Neuro drugs dumped by AbbVie are now heading to Neurocrine for $100M up front

brain x-ray image

brain x-ray image


Neurocrine Biosciences generates the lion’s share of its revenue from a movement disorders drug, and the biotech has been an active dealmaker as it tries to broaden its portfolio and build up its drug pipeline. In the latest deal, Neurocrine is paying $100 million up front for a portfolio of preclinical and clinical-stage neuroscience compounds, including a lead program ready for Phase 2 testing in schizophrenia.

The upfront cash payment is going to Tokyo-based Sosei Heptares. Neurocrine will also fund a research collaboration in which both companies will work together to advance preclinical candidates through Phase 1 testing. Neurocrine said it plans to study the Sosei Heptares compounds for treating schizophrenia, dementia and other neuropsychiatric disorders. Depending on the progress of those drug candidates, Sosei Heptares could receive up to $1.5 billion in development and regulatory milestone payments. The Japanese company also stands to earn royalties from Neurocrine’s sales of drugs that emerge from the alliance.

The partnered drugs are based on Sosei Heptares’s work developing compounds that target muscarinic receptors. These receptors are key to brain function and have been validated as drug targets in psychosis and cognitive disorders. The receptors M1 through M5 are found in the brain and some peripheral tissues, but the challenge has been developing drugs that can target M4 and M1 receptors without sparking side effects by also activating M2 and M3 receptors.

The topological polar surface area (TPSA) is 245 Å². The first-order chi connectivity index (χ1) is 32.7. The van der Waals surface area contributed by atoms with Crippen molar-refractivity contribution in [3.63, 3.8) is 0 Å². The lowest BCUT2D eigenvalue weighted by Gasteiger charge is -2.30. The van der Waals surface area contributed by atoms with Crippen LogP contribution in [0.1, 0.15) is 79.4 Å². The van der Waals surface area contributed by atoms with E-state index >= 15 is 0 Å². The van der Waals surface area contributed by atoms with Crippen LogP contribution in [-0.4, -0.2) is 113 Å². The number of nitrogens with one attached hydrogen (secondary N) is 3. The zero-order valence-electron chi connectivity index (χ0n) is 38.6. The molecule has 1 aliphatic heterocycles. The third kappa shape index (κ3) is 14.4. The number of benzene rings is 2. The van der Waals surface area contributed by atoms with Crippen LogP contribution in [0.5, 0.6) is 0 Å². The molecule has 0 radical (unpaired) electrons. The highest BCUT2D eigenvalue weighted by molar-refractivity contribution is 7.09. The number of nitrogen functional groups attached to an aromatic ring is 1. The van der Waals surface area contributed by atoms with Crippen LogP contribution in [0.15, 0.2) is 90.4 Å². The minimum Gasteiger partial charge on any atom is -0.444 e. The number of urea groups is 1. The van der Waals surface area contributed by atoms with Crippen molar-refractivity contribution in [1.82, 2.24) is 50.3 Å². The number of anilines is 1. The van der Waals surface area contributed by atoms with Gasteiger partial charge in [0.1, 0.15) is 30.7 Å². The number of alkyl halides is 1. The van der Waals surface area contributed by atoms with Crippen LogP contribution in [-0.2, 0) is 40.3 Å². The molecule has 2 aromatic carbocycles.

Sosei Heptares has developed drugs that target the M4 and M1 receptors individually, as well as drugs that target both receptors simultaneously. Sosei Heptares says its drugs can selectively hit these receptors to deliver therapeutic effects. The company also contends its drugs avoid the side effects caused by non-selective drugs as well as the efficacy problems that some older patients can experience with a different class of neuro drugs called positive allosteric modulators.

Neurocrine is licensing the Sosei Heptares drugs after AbbVie gave up its chance to develop them. They were initially partnered with Allergan under an alliance signed in 2016. AbbVie inherited that partnership with its acquisition of Allergan last year. The North Chicago drugmaker pruned a number of Allergan’s drug candidates as it digested the acquisition and the Sosei Heptares alliance was among the programs that did not make the cut. The Japanese company regained full rights to the muscarinic agonist drugs earlier this year.

According to deal terms announced Monday, Neurocrine gets global rights to Sosei Heptares’ muscarinic receptor agonist drugs. Sosei Heptares retains the rights to develop M1 agonists in Japan in all indications, but Neurocrine has the option to co-develop and co-commercialize these drugs in Japan. The most advanced Sosei Heptares drug covered under the Neurocrine pact is HTL-0016878, a drug that selectively activates M4. Neurocrine said it plans to submit to the FDA an application to begin clinical testing in 2022; a placebo-controlled Phase 2 study in schizophrenia could follow later in the year.

Schizophrenia is also part of a partnership that Neurocrine inked with Takeda Pharmaceutical last year, a deal that spans seven programs from the Japanese pharma giant’s pipeline. Other partnerships that Neurocrine science has added in recent years include agreements with Xenon Pharmaceuticals and Idorsia, both deals covering forms of epilepsy.

Sosei Heptares isn’t the only company with clinical-stage drugs designed to selectively stimulate muscarinic receptors as a way of treating neurological disorders. Anavex Life Sciences has tested its muscarinic receptor agonists in Alzheimer’s disease and frontotemporal dementia. Karuna Therapeutics is developing its lead drug for schizophrenia. Cerevel Therapeutics formed three years ago with drug candidates acquired from Pfizer including an M4-selective drug in development for schizophrenia.

Image by Jolygon, via Getty Images

You may also like...

Leave a Reply

Your email address will not be published. Required fields are marked *